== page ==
By Jill Colvin
MIDTOWN — When Zach Geller travels to Ireland later this summer, he's hoping to make some extra cash while he's gone.
Instead of letting his East Village apartment stand empty for two weeks, the 29-year-old is planning to rent it out for $100 a night. He's done so a handful of times in the past and said he's always returned to find his place safe and sound.
But thanks to a new law set to go into effect in May 2011, this could be the last summer Geller and the thousands of others who post ads for short-term rentals on online classified sites like Craigslist will be able to sublet their homes. The law bans apartment rentals for less than 30 days, making a subculture of short-term subletting that has been operating under the radar for years explicitly illegal.
The new legislation was intended to stop landlords from turning residential buildings into illegal hotels. The law doesn't apply to bed-and-breakfasts where owners remain in their apartments or to house-sitting as long no money is exchanged.
"The problem is that we have landlords who are emptying out their buildings and turning their buildings into hotels," said Michael Kaplan, deputy chief of staff Assemblyman Richard Gottfried, who sponsored the bill.
In addition to eating up affordable housing units, illegal hotels can make life "a nightmare" for tenants who remain, he said, forcing them to endure an endless parade of strangers moving in and out of their homes, coming and going at all hours and making noise.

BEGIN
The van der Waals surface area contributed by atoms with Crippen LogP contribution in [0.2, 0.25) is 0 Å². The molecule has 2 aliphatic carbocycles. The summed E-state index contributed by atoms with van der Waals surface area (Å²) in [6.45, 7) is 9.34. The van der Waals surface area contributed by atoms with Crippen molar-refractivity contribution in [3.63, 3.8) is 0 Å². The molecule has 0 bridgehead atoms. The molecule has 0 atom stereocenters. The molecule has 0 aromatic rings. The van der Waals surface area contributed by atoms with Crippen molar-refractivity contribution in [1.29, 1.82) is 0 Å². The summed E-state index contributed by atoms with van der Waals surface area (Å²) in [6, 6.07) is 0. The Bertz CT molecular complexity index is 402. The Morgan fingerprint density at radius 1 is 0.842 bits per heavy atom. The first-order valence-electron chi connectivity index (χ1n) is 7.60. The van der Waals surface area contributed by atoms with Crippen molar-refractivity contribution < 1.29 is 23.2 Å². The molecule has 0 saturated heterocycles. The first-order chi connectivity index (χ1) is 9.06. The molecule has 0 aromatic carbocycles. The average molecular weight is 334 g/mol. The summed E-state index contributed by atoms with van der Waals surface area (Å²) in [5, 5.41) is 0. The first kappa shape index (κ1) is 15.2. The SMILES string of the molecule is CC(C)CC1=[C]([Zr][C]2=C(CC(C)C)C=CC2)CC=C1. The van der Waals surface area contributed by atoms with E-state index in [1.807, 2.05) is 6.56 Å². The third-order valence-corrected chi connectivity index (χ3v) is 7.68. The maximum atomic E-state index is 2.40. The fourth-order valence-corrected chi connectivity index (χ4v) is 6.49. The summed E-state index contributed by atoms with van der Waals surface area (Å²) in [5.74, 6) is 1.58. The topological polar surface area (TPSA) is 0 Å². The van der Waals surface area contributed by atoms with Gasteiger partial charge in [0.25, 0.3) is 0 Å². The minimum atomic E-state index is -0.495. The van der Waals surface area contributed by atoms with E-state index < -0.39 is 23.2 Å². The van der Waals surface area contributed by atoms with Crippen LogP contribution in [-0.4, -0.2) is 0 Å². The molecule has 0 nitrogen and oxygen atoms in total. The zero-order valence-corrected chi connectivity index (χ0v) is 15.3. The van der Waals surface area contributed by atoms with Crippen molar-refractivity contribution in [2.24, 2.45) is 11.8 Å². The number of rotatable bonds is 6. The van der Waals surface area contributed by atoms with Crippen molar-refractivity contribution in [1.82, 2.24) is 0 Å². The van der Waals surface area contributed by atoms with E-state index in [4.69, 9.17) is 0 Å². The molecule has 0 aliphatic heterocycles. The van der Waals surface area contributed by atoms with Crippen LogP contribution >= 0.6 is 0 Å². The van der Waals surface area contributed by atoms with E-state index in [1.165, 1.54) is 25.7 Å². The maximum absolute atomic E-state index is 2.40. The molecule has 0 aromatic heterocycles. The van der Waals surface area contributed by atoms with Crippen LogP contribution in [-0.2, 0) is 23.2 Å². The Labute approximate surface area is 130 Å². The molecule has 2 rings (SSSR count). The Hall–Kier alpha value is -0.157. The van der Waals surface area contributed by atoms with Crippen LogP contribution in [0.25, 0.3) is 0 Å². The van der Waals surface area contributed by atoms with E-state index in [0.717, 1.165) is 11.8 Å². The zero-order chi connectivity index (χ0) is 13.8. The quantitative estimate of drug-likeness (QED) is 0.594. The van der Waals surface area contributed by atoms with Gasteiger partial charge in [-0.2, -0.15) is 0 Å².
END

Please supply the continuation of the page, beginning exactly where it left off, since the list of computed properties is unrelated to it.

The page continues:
But Geller says that if that's the fear, he doesn't know why the bill includes tenants like him, who rent out single apartments occasionally to make a few extra bucks.
While Geller admits the idea of opening his home to strangers may seem strange to some, he says he vets everyone who stays there and has never had a problem.
"It is inherently odd," he said. "But sometimes a couple hundred dollars is worth it."
With an average hotel stay now costing $210.33 a night, according to Smith Travel Research, he says that he can offer vacationers "a pretty fantastic deal," with a Queen-sized bed, TV, Internet access, clean sheets and towels for less than half the price.
While losing the revenue wouldn't be a huge blow, Geller said, he takes issue with the government telling him what he can and can't do in his home.
"New York's full of tourists, so why should the government not let me do what I want?" he said.
Geller's not the only one crying foul. Joe Gebbia, the president of AirBnB.com, an EBay-like site for renting apartments, told Curbed that the company has received more than 300 letters from New Yorkers in protest of the legislation.
Others have begun websites, including Protect-vacation-rentals.com, which argue that the bill infringes the rights of homeowners, some of whom rely on the extra income to stave off foreclosure.
But legislators behind the bill say that, regardless of whether apartments are rented by tenants or landlords, opening the doors to strangers poses a risk.
And despite what may be in the books, Kaplan said, tenants like Geller will likely never face problems unless there are complaints.
"There’ll probably not be caught unless they have people coming and going frequently," Kaplan said."
Yarrow Willman-Cole, a tenant organizer for the Goddard Riverside SRO Law Project, said that that the uproar from tenants is misguided.
No individual sub-letters should be afraid of the bill, she said, blaming building owners now profiting from illegal hotels for "fear mongering."
"This is a win-win situation for tenants," she said.